The women of Australia deserve more than cheap words

Instead of asking "why doesn't she leave?" we should be asking "where will she go?"

By Senator Larissa Waters
Tuesday, May 2, 2017

The safety net for survivors of domestic violence is full of holes, and our politicians know it.

Prime Minister Malcolm Turnbull has declared loudly and repeatedly that while not all disrespect towards women results in violence, all violence against women starts with disrespect.

And he is right, gender inequality is at the heart of domestic violence and a cultural shift is desperately needed.

Until we as a society value women and girls as equal, violence against us will remain endemic.

Raising awareness of domestic violence, telling women and girls it’s wrong and that they deserve to be safe and can leave, is a good thing.

But to do so while simultaneously choosing to chronically underfund and refuse to give funding security to frontline DV services isn’t.

Crisis point

In Queensland, increasing demand has seen domestic violence-related legal casework in the community sector rise by 355 per cent. That isn’t just a figure. It’s real women, real children, trying to break free from violence, and in some cases it’s a matter of life and death.

So what has the Federal Government done to address the huge increase in the number of women seeking help?

Unbelievably, and until very recently, they wanted to cut community legal centres funding by 30 per cent, a move that would have cost lives.

The decision has since been reversed thanks to years of concerted community and political pressure. But this welcome backflip came so late that community legal centres had already had to let staff go, and had diverted precious time and resources into campaigning against the cuts.

And just reversing the cuts is not enough. The $55.7 million promised by Attorney-General George Brandis barely covers them, and barely keeps up with inflation.

Where do you turn?

The Federal Government isn’t just short changing women seeking legal help to flee domestic violence. It’s forcing them to choose between living with their abusers or on the streets.

Fifty-five per cent of homeless women are fleeing domestic violence.

It is one of the main causes of homelessness, and yet emergency shelters are full, and long-term affordable housing is extremely limited because of a lack of funds.

The National Partnership Agreement on Homelessness (NPAH), under which specialist domestic violence housing services are funded, has had only short-term one and two-year funding extensions under the Abbott-Turnbull Governments.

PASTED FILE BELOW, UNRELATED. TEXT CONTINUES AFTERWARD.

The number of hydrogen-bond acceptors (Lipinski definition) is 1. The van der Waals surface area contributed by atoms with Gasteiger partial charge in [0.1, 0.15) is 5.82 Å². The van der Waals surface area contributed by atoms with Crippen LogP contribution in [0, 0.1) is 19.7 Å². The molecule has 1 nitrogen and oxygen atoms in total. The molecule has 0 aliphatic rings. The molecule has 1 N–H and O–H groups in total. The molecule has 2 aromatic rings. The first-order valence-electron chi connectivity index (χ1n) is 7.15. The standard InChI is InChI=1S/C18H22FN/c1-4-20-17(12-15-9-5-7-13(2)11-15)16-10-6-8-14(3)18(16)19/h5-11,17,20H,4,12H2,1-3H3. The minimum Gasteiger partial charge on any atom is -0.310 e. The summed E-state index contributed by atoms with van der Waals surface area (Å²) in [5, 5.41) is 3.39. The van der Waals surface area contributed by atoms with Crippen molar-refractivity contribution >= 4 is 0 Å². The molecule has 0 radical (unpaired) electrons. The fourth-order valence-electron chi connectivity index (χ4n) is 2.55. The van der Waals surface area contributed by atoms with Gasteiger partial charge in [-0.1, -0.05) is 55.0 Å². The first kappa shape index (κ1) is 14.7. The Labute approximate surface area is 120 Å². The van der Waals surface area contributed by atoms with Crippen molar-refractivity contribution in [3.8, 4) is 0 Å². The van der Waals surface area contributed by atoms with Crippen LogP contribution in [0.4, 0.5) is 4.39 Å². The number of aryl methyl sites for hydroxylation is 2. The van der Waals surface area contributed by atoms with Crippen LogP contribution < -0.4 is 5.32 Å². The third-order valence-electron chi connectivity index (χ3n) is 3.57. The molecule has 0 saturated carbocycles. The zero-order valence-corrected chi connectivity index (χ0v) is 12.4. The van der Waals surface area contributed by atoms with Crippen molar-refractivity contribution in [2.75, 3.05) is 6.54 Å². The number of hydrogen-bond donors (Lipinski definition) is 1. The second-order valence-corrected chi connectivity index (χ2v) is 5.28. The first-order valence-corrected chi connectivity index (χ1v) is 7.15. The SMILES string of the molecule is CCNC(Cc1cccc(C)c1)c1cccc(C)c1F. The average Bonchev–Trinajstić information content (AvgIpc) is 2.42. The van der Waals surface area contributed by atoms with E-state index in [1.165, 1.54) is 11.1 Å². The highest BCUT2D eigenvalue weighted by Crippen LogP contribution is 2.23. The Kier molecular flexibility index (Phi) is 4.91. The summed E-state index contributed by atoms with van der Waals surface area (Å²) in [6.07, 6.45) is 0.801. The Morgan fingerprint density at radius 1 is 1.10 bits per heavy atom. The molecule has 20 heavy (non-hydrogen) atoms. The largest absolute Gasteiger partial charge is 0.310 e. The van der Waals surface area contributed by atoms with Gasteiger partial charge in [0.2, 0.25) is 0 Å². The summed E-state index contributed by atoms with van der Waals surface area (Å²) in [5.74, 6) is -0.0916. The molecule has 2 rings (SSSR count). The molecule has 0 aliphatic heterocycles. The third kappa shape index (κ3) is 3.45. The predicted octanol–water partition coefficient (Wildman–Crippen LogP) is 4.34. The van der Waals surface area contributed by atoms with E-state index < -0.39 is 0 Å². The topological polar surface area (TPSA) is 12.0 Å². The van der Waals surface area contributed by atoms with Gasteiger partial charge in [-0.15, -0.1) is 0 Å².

Without long-term funding certainty, organisations funded under NPAH are forced to regularly go cap-in-hand to the Government begging for funds, disrupting the life-saving work they could otherwise be doing.

The Greens would increase NPAH funding to $320 million per year and guarantee it for 10 years.

All of the Federal Government’s funding for women's refuges comes from this program.

But even the $115 million currently provided falls well short.

Homelessness Australia, the national peak body for homelessness advocacy, estimates 2,800 women are turned away from full refuges each year.

An extra $33.8 million of Federal funding is needed just to provide the most basic frontline services for women and children escaping domestic violence.

But instead of increasing funding to make sure women and children aren’t turned away and forced back to an unsafe environment, risking their lives, the Federal Government may cut billions of funding in the Federal Budget.

Since February, Treasurer Scott Morrison has been dropping hints his government will axe the $1.5 billion National Housing Affordability Agreement in the coming May Budget.

But they can find $1 billion dollars of public funds for Adani’s mega-coal mine or $255 million for new headquarters for the Department of Immigration and Border Protection.

Money, meet mouth

If Malcolm Turnbull and his Government truly value women and girls as equals, like they say they do, it should be reflected in where they spend taxpayer funds.

They’re choosing to chronically underfund and deny long-term funding certainty for the services that are working to save lives.

Instead, they wear ribbons, give speeches, and raise awareness.

The safety net they’re telling women to turn to is full of holes, and they know it.

It’s a careless cynical and callous thing to do.

The women of Australia deserve more than cheap and easy words.

If the Federal Government truly values women and girls as equals, it needs to stand up, speak out, and cough up.